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Revell VW T1 Panel Van

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I know quite a few of you have seen the build, but before I start here it is in all its 'glory'. As with all my RFI threads, all comments and constructive criticism are welcome. After all, I've spent almost 6 months looking at this in close-up so I'm fully aware it's not perfect!



This is the first car I've built which didn't come with a complete body; with this one you have to assemble the panels to get the boxy VW van shape. This one, like the majority of my builds, is done straight out of the box so is naturally simpler than some of the masterpieces others put on this site. Before I started I wasn't confident that I would get a good result from it, particularly since it has opening doors all round. Fortunately Revell have done a good job of both the design and production of this and it went together pretty well. The main issues encountered were with the rear access door which was a little warped and needed micro-magnets to hold it in place... and then I went and snapped it anyway so had to do a repair. That repair wasn't as successful as the front bumper repair, but fortunately still isn't too noticeable.


As for the kit itself, if you're into VW vans (I'm not, but still a nice looking model) then this one is well worth building, just probably not if it's your first car model. This one was the Jaegermeister livery as detailed in the box, but there are also instructions for a plain version too. Paints are Halfords primers, then Tamiya British Green and Orange topped off with Humbrol Clear. I was quite scathing about the Humbrol Clear in the thread, but to be fair it isn't a bad clear provided you take into account its limitations - namely it does not like humidity so you really want to be clear-coating in summer on a dry day otherwise it clouds up. Fortunately you can get rid of the clouding by giving it another coat of clear on a dryer day. The big plus of the Humbrol Clear is that it is very gentle on decals, certainly much better than Tamiya or Mr. Hobby. The interior is clear-coated Halfords Grey primer.


Onto the build, and once again I've probably got a few too many pics here. But at least it should give a pretty good indication of what it looks like now its finished. As you can see from some of the photos, my new photography toy is a sheet of dusty black perspex...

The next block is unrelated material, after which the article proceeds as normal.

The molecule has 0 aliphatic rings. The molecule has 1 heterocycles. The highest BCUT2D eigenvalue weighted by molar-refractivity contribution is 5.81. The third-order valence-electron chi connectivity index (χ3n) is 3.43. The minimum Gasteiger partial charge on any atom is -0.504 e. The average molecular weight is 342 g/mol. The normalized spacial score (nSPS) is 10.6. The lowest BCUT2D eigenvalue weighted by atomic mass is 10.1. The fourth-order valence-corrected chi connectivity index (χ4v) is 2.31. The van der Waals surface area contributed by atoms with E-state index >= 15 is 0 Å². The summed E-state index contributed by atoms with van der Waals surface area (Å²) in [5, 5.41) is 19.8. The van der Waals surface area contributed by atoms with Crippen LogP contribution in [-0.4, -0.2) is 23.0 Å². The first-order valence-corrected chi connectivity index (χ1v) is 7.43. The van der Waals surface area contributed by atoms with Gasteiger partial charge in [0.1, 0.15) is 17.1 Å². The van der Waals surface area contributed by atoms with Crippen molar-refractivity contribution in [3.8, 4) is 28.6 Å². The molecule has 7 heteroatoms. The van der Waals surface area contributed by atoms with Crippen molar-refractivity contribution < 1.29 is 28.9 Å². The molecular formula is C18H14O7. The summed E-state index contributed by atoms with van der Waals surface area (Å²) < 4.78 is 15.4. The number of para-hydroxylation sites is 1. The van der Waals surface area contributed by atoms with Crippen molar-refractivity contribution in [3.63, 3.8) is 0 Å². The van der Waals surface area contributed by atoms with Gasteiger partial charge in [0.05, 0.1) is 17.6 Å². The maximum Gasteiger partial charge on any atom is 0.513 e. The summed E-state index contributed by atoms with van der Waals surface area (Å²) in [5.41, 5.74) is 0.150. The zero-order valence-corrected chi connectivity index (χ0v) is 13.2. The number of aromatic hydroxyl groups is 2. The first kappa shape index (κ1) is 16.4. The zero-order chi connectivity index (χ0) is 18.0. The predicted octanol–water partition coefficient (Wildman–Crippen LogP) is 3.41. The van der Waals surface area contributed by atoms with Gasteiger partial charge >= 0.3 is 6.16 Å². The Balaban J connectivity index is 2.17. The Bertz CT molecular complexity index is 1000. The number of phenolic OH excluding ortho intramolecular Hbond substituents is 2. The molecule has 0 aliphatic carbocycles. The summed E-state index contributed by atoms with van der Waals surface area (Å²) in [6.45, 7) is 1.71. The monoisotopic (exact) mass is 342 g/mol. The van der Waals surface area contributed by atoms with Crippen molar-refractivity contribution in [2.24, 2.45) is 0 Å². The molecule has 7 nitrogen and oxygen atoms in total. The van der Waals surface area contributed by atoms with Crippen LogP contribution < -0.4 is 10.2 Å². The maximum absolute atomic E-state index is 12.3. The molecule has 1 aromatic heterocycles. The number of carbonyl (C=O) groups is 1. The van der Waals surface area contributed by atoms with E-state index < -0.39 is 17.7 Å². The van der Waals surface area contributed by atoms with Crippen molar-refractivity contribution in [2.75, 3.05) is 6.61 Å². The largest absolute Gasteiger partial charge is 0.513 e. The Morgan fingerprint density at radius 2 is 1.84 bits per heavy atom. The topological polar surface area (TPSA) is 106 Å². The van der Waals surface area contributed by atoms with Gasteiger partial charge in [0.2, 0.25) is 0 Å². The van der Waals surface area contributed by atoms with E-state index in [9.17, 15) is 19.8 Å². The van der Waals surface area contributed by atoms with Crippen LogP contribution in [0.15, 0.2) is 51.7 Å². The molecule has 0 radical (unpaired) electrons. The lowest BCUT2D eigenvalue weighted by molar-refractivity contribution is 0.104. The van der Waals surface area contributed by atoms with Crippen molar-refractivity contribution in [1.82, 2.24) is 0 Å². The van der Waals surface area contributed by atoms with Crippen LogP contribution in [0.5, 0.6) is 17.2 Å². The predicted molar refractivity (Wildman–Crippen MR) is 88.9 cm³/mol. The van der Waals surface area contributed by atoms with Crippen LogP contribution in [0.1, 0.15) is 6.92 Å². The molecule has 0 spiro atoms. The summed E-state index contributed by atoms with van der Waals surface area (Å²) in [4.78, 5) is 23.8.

I'll start off with a walk around the van. The driver's door does try to close in too far but can be positioned with care. But here's the doors-closed look:


Front left 3/4 view




Driver's Side




Rear left 3/4 view




Rear View




Rear right 3/4 view




Passenger Side




Front right 3/4 view




Front view




As I mentioned earlier, the doors also open, although it is being displayed all shut up. But here's some pics with the doors open anyway:


Side views first:






And then from the back




And finally a couple of 3/4 views from the loading doors side






I'll finish off with some close-ups of the insides, those bits you never really notice. First of all the engine bay, not a patch on those which have been detailed up but it's a dark hole on this colour van anyway so not particularly visible.




The load bay is quite simple to do, but seems to have more character to it in the photos than you see in the real life model. The second photo, taken through the side doors, also feels large to my eyes.






And onto the last compartment, the cabin. At least with the opening doors you do get a chance for a slightly better view in here, but still not the easiest place to get a good shot of.






And that's it. Thanks to everyone who followed and I hope you like it.







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Tidy build and great photos especially the close ups of the interior. I especially like the cabin one.


Nice contrast between the grey of the interior and the slightly more colourful exterior!



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Beautifully built and detailed especially the interior.  Having spent a considerable time rattling around the UK and the Continent in one of these with a folk band back in the late '60s I am almost too familiar with the inside of it and you've really got the "feel" of being in one again.  Top notch photography, too!